Photini Papahatzi, Karla Guerrero:”There are differences and there are similarities too”
‘An individual is not distinct from his place: he is that place’
Karla Guerrero and Photini Papachatzi met each other in a collaborative exchange of their artistic communities “The Poetics” and “Postcards from home”. I am trying, along with Spyros Filios, to meet them and learn about all this experience.
Photini, Karla, your collaboration, was about an exchange among members of Instagram communities, from different counties and continents. Is this a new practice or people have always communicated this way somehow?
KG: For me, since I created The Poetics, I wanted to explore the spaces of others through the images that were sent. The Poetics is part of my project “Poetic Space Manifesto” in which I run this “curatorial show” on Instagram. When doing this exchange with Postcards from home in a collaborative way, the intention was to meet new people exploring the theme of “home” and space, with the facilities that platforms such as Instagram can provide.
PP: We live in this amazing era that enables us to create networks that transcend borders, prejudices and barriers. Postcards from home started as a kind of extension of my own research in the concept of home and evolved into an international community of people that is open and at the same time “tied” by an invisible thread of a completely personal sharing. Karla’s Poetic Space Manifesto and The Poetics are works with which I realize the existence of an affinity both in style and content with the works of the Postcards from home community and of course I am excited about this discovery and especially the collaboration!
Are there any differences on the way that photographers approach photography in these different places?
KG: I think so, because the context in which each photographer lives can determine their way of experiencing the space.
PP:There are differences and there are similarities. ‘An individual is not distinct from his place; he is that place ‘writes the realist Gabriel Marcel in 1948. But often he/she “escapes”.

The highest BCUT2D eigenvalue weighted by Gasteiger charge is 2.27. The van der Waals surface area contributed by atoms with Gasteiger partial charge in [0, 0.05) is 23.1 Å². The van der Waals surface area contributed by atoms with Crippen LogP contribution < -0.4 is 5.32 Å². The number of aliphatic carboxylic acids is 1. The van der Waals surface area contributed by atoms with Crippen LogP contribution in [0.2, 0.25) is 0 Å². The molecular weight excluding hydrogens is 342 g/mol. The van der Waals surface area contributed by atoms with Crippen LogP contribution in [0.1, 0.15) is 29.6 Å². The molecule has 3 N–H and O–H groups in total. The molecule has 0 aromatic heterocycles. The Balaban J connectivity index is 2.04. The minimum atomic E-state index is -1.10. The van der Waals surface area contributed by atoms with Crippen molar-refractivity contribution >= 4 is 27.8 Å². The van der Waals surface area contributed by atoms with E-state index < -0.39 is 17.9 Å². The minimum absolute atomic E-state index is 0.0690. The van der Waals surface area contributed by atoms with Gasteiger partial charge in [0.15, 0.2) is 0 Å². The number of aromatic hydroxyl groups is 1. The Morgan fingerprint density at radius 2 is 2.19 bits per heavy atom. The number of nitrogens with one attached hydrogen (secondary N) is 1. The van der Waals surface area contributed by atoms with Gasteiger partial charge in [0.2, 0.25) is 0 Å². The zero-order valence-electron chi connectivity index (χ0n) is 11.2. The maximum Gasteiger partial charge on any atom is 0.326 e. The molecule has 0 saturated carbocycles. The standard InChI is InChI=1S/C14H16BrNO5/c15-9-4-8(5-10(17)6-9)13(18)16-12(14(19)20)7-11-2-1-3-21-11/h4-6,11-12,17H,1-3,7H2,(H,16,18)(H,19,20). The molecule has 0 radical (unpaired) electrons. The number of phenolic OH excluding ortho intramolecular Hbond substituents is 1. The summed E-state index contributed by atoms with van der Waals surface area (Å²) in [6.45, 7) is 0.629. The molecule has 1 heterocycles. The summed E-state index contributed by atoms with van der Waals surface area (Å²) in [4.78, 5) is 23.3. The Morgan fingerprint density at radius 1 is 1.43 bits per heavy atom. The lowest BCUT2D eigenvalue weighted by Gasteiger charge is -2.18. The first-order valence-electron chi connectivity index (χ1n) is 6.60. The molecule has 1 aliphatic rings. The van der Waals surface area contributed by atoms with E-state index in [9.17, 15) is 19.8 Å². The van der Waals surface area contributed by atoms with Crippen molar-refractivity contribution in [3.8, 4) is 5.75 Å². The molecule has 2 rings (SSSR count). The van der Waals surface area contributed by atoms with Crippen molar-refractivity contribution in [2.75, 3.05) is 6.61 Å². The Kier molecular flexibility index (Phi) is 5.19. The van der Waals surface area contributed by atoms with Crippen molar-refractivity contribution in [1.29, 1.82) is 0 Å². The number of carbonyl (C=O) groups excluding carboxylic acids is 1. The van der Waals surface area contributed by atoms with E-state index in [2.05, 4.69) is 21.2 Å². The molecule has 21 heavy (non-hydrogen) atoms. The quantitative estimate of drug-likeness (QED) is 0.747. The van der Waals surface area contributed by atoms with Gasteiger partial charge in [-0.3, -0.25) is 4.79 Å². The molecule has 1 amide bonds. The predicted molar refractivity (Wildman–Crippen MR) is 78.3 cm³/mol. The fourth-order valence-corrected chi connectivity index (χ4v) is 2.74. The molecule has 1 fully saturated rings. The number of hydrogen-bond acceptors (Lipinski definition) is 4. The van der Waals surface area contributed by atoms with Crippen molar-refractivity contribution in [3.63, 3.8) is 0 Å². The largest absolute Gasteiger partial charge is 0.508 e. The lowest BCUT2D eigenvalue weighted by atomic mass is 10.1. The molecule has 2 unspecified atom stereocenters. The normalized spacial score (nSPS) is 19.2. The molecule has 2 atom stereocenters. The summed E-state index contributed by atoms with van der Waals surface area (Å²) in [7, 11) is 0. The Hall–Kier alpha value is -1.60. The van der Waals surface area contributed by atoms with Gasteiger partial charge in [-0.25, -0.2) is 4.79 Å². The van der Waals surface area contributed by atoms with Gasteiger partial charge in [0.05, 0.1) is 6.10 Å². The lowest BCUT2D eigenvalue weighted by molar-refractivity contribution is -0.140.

Differences in culture and history are evident in photography. This makes the process more fascinating or what?
KG: Yes, I can see in the images of the community of Postcards from home, images more related to open spaces, such as tables near the Mediterranean Sea, and from those of The Poetics, more interior shots are developed; windows, bedrooms, personal objects.
PP: Yes, diversity is fascinating, especially when it comes to emotions and experiences colored by culture, and history, personal, and collective memory.
What do you think about photography in the age of the internet?
KG: I think it has a balance between good and bad things. The immensity of what is out there shared in “the cloud” sometimes can be overwhelming, but it is also a bridge to meet something new.
PP: I think it is the language of the internet.
This experience is like traveling somehow to the countries via the photos?
KG: My curation with the account was to try to experience the phenomenology (an approach that concentrates on the study of consciousness and the objects of direct experience) of space. I guess it could also be like traveling, but in a more conscious way.
PP: Yes, but a journey that is not a touristic one: people’s houses, their stories, their bodies open. It is a journey that you are hosted in all these places.
I think Art is a journey anyway…
KG: A journey of oneself experiences that can be shared collectively.
PP: A journey into oneself with many companions.
In this exchange you had, in this photographic communication, do all kinds of photography have a place or some certain features are needed?
KG: For the poetics was always asked to share images responding to a phenomenological – poetic approach of the space.
PP: Postcards from home is a platform open to all those who reflect and create on the concept of home.
Do you believe that social issues unite people or divide them?
KG: I think people are diverse and have different opinions, and some may agree. So, I am more for the option of being united.
FP: Social problems divide and unite, but I am in favor of respecting this very diversity that creates division.
How these tensions and differences are reflected on Art?
KG: I think it all depends on the social, cultural and historical context, as well as the personal searches of the artist.
PP: In infinite ways. However, I am interested in participatory practices because they have something more unpredictable than self-referential creation.
Karla, Photini, what does photography mean for you?
KG: For me is a way of living. I can’t see myself without doing something related to photography; writing, curating an exhibition, making photos or writing articles.
FP: It is a constant creative relationship with time, with the self and humans.
Is Art universal?
KG: For me art is like an insect covered in amber, and what covers it are all the things that can be said. It can be universal, it can be read, seen and interpreted, but perhaps not fully understood.
PP: Global and universal value. A door like the ones Karla opens in the comments of our collaboration posts.
Study of the space through a phenomenological-poetic approach